The government has told conservative peer Lord Saatchi that his medical innovation bill will need amendments before it can proceed to the statute book.

The bill had its second reading in the House of Lords on Friday and was sent to committee stage for further debate.

Health minister Earl Howe gave broad support for the bill, which seeks to lift liability restrictions for doctors who want to innovate in treating cancer patients.

But Howe said the bill in its current form, which gives a role to multidisciplinary teams to oversee the innovation, is not appropriate. The government is likely to insist on amendments to stipulate doctors with relevant experience and expertise will provide checks on what their colleagues are doing.

This change, Howe noted, should be in line with the existing ‘Bolam test’ – the standard duty of care between a doctor and his patient.

‘Doctors should have the confidence to innovate, particularly where existing approaches have been exhausted and where there is no plausible alternative,’ said Howe. ‘It is therefore important that the bill does not create new bureaucratic burdens that could actually decrease innovation, acting against its expressed purpose.’

He said the bill as presented gives a role to multidisciplinary teams in overseeing innovation. ‘This is a solution that Sir Bruce Keogh, national medical director for NHS England, and I do not consider appropriate. Multidisciplinary team meetings involve busy clinical discussions that would struggle to focus on the evidence base for innovative treatments.’

Saatchi (pictured) told peers he plans to make the requested amendments before the bill goes to the House of Commons. 

He said the proposed legislation appeared to have support from peers and stressed the bill achieves its aim of ‘safe and responsible innovation in a simple way’.

‘It moves the Bolam “responsible persons” test from after the event to before the event,’ said the advertising guru. ‘The result is that doctors are not obliged to speculate in advance about what might happen in a subsequent trial, and they can move forward with confidence, safe in the support of a responsible body of medical persons.’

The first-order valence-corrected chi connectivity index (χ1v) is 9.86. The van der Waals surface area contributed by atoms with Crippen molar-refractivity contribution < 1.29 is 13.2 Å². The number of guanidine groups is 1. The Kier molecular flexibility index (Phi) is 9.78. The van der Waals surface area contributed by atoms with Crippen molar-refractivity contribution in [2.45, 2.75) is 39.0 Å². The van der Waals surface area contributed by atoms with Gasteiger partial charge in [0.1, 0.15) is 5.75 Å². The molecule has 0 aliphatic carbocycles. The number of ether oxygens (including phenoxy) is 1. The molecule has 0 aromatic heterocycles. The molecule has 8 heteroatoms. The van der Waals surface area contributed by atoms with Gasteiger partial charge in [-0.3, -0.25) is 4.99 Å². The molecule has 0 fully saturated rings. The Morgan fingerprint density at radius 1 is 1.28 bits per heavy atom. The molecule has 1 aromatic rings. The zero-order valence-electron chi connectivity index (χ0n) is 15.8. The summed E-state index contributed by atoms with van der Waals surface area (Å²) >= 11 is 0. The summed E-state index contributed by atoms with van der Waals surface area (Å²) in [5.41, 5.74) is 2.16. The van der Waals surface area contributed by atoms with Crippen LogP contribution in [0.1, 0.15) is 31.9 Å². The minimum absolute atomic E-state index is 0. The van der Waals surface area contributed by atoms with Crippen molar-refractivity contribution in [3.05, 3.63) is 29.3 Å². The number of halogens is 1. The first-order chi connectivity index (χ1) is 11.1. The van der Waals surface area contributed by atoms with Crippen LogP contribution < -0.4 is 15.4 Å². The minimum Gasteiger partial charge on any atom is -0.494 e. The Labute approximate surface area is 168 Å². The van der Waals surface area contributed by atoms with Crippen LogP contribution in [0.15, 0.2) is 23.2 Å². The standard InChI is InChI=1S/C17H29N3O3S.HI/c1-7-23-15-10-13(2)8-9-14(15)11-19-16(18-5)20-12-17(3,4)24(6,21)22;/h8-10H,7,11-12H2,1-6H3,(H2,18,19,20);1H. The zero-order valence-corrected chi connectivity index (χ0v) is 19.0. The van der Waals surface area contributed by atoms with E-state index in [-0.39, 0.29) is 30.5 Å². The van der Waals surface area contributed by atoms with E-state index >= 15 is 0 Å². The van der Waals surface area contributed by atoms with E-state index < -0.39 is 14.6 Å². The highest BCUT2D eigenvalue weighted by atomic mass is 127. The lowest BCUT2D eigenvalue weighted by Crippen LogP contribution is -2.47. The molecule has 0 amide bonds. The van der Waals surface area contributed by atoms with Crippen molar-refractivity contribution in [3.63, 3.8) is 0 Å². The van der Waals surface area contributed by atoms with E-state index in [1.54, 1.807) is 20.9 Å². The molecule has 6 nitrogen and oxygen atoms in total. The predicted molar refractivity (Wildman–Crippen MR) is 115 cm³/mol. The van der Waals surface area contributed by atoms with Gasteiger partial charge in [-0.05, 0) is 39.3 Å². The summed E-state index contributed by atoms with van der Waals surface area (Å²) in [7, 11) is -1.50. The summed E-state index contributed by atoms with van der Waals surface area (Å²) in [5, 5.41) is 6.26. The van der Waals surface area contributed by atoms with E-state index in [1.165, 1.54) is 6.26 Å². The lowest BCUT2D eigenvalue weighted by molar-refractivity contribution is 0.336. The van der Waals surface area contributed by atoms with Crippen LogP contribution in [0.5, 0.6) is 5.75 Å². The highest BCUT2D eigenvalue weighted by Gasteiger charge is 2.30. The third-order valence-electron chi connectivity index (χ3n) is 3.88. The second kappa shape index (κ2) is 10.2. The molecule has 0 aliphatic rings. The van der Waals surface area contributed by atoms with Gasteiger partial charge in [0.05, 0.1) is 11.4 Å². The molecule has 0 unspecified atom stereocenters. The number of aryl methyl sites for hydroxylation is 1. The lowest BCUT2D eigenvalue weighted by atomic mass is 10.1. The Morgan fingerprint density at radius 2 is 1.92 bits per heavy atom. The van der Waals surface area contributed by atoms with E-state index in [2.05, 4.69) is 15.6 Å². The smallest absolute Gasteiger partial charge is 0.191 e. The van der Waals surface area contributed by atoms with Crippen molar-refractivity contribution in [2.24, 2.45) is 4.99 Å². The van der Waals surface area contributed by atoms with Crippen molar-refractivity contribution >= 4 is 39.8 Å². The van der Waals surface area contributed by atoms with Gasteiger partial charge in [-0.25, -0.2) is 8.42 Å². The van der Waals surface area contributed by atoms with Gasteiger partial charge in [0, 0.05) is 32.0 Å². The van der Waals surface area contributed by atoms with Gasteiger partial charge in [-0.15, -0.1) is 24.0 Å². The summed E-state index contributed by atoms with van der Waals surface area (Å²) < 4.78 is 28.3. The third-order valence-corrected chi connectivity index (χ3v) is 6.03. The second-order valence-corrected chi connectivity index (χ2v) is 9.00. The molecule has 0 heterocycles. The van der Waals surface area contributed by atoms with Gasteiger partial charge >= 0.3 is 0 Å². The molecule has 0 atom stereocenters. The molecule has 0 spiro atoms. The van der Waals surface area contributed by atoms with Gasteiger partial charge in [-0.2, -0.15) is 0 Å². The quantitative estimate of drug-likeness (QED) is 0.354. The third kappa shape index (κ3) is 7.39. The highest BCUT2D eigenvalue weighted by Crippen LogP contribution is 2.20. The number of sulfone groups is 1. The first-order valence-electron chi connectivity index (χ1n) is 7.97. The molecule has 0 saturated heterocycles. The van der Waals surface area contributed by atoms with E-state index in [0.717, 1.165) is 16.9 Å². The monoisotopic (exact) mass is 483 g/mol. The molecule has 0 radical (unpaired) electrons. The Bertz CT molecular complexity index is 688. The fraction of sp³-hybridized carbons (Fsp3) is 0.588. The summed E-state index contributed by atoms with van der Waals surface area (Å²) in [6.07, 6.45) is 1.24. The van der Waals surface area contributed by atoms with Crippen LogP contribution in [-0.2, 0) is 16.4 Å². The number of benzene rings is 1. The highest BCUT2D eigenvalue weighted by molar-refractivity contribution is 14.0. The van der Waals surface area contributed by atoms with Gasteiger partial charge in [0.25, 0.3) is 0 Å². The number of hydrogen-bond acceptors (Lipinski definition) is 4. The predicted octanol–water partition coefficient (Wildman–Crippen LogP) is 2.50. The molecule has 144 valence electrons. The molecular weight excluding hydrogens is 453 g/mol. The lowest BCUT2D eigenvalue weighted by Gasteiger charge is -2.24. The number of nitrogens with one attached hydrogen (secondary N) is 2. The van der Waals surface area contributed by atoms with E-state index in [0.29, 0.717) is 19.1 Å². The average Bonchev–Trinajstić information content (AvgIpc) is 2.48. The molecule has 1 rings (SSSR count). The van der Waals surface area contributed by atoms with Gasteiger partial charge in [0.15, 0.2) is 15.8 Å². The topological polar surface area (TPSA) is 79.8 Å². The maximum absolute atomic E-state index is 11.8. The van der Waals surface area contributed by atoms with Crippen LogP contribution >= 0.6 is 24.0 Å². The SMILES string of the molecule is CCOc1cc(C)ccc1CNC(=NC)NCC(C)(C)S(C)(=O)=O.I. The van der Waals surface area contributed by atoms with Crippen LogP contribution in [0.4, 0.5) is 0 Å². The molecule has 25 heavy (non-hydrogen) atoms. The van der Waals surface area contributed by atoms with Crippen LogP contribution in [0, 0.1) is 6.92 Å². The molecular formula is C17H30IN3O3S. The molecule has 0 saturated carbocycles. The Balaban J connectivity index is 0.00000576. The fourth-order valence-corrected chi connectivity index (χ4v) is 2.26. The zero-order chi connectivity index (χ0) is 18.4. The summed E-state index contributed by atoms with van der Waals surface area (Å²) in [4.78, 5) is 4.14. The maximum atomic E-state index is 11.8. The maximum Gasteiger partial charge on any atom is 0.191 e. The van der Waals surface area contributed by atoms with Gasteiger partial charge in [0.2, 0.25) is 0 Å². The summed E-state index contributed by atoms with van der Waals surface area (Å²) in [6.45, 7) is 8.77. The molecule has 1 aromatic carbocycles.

Former lord chief justice Lord Woolf told the debate that it was ‘nonsense to suggest that the culture of litigation that now exists does not have a dampening effect on doctors’.

He said the threat of litigation ‘hangs over’ doctors and that while the Bolam test may protect them in court, that is ‘little comfort’ to doctors who face the threat of litigation in the meantime.

But medical and legal groups still insist the bill is not necessary and potentially dangerous to patients.

The Medical Defence Union, which indemnifies around half of UK doctors, said it had not seen any negligence claims relating to innovative treatments. 

Dr Michael Devlin, head of professional standards, said: ‘We encourage doctors to innovate. They can do so without an increased threat of litigation, so long as they can show they acted in accordance with current legal and ethical principles governing clinical practice.

‘This includes making sure the patient understands what they want to do and why, and agrees.

‘We see no need for new legislation as the procedure for innovating is long established and straightforward. The danger with the bill is it could lead to confusion and delay which wouldn’t be in patients’ interest.’